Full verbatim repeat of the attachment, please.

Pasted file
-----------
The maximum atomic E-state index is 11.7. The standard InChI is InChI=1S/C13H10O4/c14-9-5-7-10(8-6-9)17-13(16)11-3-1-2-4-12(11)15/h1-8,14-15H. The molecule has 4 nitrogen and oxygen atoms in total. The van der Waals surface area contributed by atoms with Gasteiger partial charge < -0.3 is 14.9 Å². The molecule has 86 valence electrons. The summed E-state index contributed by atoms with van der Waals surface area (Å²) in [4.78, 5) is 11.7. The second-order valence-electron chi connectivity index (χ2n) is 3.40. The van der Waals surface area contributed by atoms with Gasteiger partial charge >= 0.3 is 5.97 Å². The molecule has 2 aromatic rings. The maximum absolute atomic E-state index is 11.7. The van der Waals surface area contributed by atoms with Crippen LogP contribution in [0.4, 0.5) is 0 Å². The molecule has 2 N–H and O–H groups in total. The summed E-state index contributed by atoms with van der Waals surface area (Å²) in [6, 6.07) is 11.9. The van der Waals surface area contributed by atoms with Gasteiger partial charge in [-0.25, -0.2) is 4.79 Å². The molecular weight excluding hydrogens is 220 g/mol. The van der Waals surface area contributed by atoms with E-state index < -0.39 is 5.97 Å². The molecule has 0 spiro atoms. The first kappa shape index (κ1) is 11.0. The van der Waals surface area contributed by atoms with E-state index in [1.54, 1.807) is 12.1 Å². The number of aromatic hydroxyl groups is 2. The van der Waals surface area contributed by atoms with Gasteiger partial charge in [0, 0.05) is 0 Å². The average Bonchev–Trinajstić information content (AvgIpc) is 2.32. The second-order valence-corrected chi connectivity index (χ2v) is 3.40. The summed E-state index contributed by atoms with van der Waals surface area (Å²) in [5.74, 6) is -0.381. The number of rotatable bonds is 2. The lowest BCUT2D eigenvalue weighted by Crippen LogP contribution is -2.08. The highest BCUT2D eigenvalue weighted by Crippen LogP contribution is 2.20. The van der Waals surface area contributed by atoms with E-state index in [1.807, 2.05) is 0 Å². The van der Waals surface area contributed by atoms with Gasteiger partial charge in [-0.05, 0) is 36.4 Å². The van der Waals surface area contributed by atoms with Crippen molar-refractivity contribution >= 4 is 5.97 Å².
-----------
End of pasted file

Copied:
The maximum atomic E-state index is 11.7. The standard InChI is InChI=1S/C13H10O4/c14-9-5-7-10(8-6-9)17-13(16)11-3-1-2-4-12(11)15/h1-8,14-15H. The molecule has 4 nitrogen and oxygen atoms in total. The van der Waals surface area contributed by atoms with Gasteiger partial charge < -0.3 is 14.9 Å². The molecule has 86 valence electrons. The summed E-state index contributed by atoms with van der Waals surface area (Å²) in [4.78, 5) is 11.7. The second-order valence-electron chi connectivity index (χ2n) is 3.40. The van der Waals surface area contributed by atoms with Gasteiger partial charge >= 0.3 is 5.97 Å². The molecule has 2 aromatic rings. The maximum absolute atomic E-state index is 11.7. The van der Waals surface area contributed by atoms with Crippen LogP contribution in [0.4, 0.5) is 0 Å². The molecule has 2 N–H and O–H groups in total. The summed E-state index contributed by atoms with van der Waals surface area (Å²) in [6, 6.07) is 11.9. The van der Waals surface area contributed by atoms with Gasteiger partial charge in [-0.25, -0.2) is 4.79 Å². The molecular weight excluding hydrogens is 220 g/mol. The van der Waals surface area contributed by atoms with E-state index < -0.39 is 5.97 Å². The molecule has 0 spiro atoms. The first kappa shape index (κ1) is 11.0. The van der Waals surface area contributed by atoms with E-state index in [1.54, 1.807) is 12.1 Å². The number of aromatic hydroxyl groups is 2. The van der Waals surface area contributed by atoms with Gasteiger partial charge in [0, 0.05) is 0 Å². The average Bonchev–Trinajstić information content (AvgIpc) is 2.32. The second-order valence-corrected chi connectivity index (χ2v) is 3.40. The summed E-state index contributed by atoms with van der Waals surface area (Å²) in [5.74, 6) is -0.381. The number of rotatable bonds is 2. The lowest BCUT2D eigenvalue weighted by Crippen LogP contribution is -2.08. The highest BCUT2D eigenvalue weighted by Crippen LogP contribution is 2.20. The van der Waals surface area contributed by atoms with E-state index in [1.807, 2.05) is 0 Å². The van der Waals surface area contributed by atoms with Gasteiger partial charge in [-0.05, 0) is 36.4 Å². The van der Waals surface area contributed by atoms with Crippen molar-refractivity contribution >= 4 is 5.97 Å².